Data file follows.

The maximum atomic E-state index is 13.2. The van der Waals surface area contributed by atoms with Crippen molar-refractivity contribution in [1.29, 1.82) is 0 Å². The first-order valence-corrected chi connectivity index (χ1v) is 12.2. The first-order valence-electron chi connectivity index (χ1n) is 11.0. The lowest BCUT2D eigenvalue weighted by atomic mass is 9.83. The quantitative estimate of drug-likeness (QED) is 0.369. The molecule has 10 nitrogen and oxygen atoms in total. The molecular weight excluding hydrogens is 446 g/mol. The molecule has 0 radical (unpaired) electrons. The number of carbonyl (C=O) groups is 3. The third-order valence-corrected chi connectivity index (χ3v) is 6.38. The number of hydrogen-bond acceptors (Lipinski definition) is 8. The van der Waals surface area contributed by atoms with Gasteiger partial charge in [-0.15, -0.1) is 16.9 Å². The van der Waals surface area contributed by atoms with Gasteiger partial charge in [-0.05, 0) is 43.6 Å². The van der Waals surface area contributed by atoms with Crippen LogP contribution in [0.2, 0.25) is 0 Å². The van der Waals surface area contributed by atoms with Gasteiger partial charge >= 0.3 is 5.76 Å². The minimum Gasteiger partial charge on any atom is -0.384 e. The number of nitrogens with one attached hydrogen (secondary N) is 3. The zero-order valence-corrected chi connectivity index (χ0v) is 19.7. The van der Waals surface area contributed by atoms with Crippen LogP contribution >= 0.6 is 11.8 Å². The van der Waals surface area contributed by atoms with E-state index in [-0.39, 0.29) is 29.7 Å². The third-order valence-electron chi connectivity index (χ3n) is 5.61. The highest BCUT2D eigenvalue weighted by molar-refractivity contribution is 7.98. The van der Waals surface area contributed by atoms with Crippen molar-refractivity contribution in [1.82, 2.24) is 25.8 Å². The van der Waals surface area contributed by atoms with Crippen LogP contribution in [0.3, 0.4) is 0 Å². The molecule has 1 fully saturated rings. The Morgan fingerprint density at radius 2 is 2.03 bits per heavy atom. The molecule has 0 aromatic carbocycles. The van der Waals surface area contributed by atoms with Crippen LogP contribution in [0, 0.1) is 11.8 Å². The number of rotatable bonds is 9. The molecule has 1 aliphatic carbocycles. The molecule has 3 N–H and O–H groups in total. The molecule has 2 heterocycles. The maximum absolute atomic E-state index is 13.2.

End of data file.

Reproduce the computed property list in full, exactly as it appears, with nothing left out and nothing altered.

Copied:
The maximum atomic E-state index is 13.2. The van der Waals surface area contributed by atoms with Crippen molar-refractivity contribution in [1.29, 1.82) is 0 Å². The first-order valence-corrected chi connectivity index (χ1v) is 12.2. The first-order valence-electron chi connectivity index (χ1n) is 11.0. The lowest BCUT2D eigenvalue weighted by atomic mass is 9.83. The quantitative estimate of drug-likeness (QED) is 0.369. The molecule has 10 nitrogen and oxygen atoms in total. The molecular weight excluding hydrogens is 446 g/mol. The molecule has 0 radical (unpaired) electrons. The number of carbonyl (C=O) groups is 3. The third-order valence-corrected chi connectivity index (χ3v) is 6.38. The number of hydrogen-bond acceptors (Lipinski definition) is 8. The van der Waals surface area contributed by atoms with Gasteiger partial charge in [-0.15, -0.1) is 16.9 Å². The van der Waals surface area contributed by atoms with Gasteiger partial charge in [-0.05, 0) is 43.6 Å². The van der Waals surface area contributed by atoms with Crippen LogP contribution in [0.2, 0.25) is 0 Å². The van der Waals surface area contributed by atoms with Gasteiger partial charge >= 0.3 is 5.76 Å². The minimum Gasteiger partial charge on any atom is -0.384 e. The number of nitrogens with one attached hydrogen (secondary N) is 3. The zero-order valence-corrected chi connectivity index (χ0v) is 19.7. The van der Waals surface area contributed by atoms with Crippen LogP contribution >= 0.6 is 11.8 Å². The van der Waals surface area contributed by atoms with E-state index in [-0.39, 0.29) is 29.7 Å². The third-order valence-electron chi connectivity index (χ3n) is 5.61. The highest BCUT2D eigenvalue weighted by molar-refractivity contribution is 7.98. The van der Waals surface area contributed by atoms with Crippen molar-refractivity contribution in [1.82, 2.24) is 25.8 Å². The van der Waals surface area contributed by atoms with Crippen LogP contribution in [0.3, 0.4) is 0 Å². The molecule has 1 fully saturated rings. The Morgan fingerprint density at radius 2 is 2.03 bits per heavy atom. The molecule has 0 aromatic carbocycles. The van der Waals surface area contributed by atoms with Crippen LogP contribution in [0, 0.1) is 11.8 Å². The number of rotatable bonds is 9. The molecule has 1 aliphatic carbocycles. The molecule has 3 N–H and O–H groups in total. The molecule has 2 heterocycles. The maximum absolute atomic E-state index is 13.2.